The new form is to be filed by the executor for decedents dying only in 2010 to inform each beneficiary of the basis assigned to the assets they received with a copy to the IRS for their information.  There will be major changes in taxing estates in 2013, and limiting the amount of value increase will probably be a popular idea with lawmakers.  This law extends the time for maintaining basis records back to the death of a person’s spouse, or back to the acquisition date of any asset owned for decedents in 2010.

So be sure your executor is aware of all changes in the laws and keep your records.  Help your executor out before hand by identifying the basis of all your own assets. If you were a beneficiary of a 2010 decedent make sure you have a copy of the Form 8939.  Be certain your executor knows where you file your records.  Identify appraisers for assets not easily valued such as jewelry, coins, stamps and household goods.

This information was provided by Clayton Tuggle, CAP, CFP.  Tuggle & Russell, LLC

Did you know?

  • Antique clocks were produced with only hour hands until around 1820.
  • Full services of sterling silver flatware were first seen in America in the 1870’s.
  • Tiffany & Co., produced silver in Japanese, Indian and Moorish styles and after 1880 in the art nouveau style.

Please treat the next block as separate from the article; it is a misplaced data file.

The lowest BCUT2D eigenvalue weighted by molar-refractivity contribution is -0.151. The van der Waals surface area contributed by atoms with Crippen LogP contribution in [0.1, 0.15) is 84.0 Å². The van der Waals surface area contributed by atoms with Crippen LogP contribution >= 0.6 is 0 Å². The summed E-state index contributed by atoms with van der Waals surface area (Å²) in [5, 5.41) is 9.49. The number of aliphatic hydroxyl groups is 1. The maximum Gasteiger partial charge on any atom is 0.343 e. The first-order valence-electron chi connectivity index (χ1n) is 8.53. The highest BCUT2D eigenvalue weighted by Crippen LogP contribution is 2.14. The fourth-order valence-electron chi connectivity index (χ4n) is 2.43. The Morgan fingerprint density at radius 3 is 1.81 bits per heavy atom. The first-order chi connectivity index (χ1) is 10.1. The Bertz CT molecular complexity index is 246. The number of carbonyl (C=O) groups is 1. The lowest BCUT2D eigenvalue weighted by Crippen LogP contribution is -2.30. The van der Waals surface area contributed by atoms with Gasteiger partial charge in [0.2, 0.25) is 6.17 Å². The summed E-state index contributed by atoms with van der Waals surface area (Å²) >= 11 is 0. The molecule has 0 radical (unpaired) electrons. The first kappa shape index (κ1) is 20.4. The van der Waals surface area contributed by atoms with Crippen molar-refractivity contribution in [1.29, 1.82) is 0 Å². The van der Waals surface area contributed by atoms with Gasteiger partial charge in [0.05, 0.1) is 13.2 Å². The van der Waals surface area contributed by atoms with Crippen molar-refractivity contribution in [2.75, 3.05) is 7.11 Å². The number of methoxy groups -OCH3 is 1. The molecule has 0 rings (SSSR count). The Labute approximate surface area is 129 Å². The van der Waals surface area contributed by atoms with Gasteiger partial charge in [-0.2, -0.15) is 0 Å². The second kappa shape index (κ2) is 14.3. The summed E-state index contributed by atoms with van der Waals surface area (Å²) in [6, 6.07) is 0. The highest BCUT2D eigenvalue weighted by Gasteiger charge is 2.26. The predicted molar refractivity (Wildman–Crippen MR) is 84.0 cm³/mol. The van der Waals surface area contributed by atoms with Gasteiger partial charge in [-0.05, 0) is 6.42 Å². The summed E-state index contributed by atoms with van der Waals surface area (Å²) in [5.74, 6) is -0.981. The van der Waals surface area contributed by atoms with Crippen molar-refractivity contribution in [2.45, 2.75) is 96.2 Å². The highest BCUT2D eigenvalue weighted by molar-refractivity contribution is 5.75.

• The English used table napkins as long ago as 1675.
  • Andre Charles Boulle was the leading cabinetmaker of the Louix XIV era and a celebrated member of a distinguished family of ebenistes. He used brass, tortoise shell and ebony to decorate his case pieces. 
  • In English ceramics the name “Vicar and Moses” is given to a pottery figure group first made around 1770 by Ralph Woods of Burslem, Staffordshire.  The group portrays a parson asleep in the pulpit with his good friend and parish clerk Moses delivering the sermon!
  • The Grand Tour in the 1720’s consisted of Athens, Rome, Paris and London. Rather like some of our group tours today! 
  • Wooden movements were generally used in early American shelf clocks until around 1820.
  • It is said the first silver forks originated in Italy.
  • Reproduction ceramics, glassware and furniture are being made today in various countries throughout the world.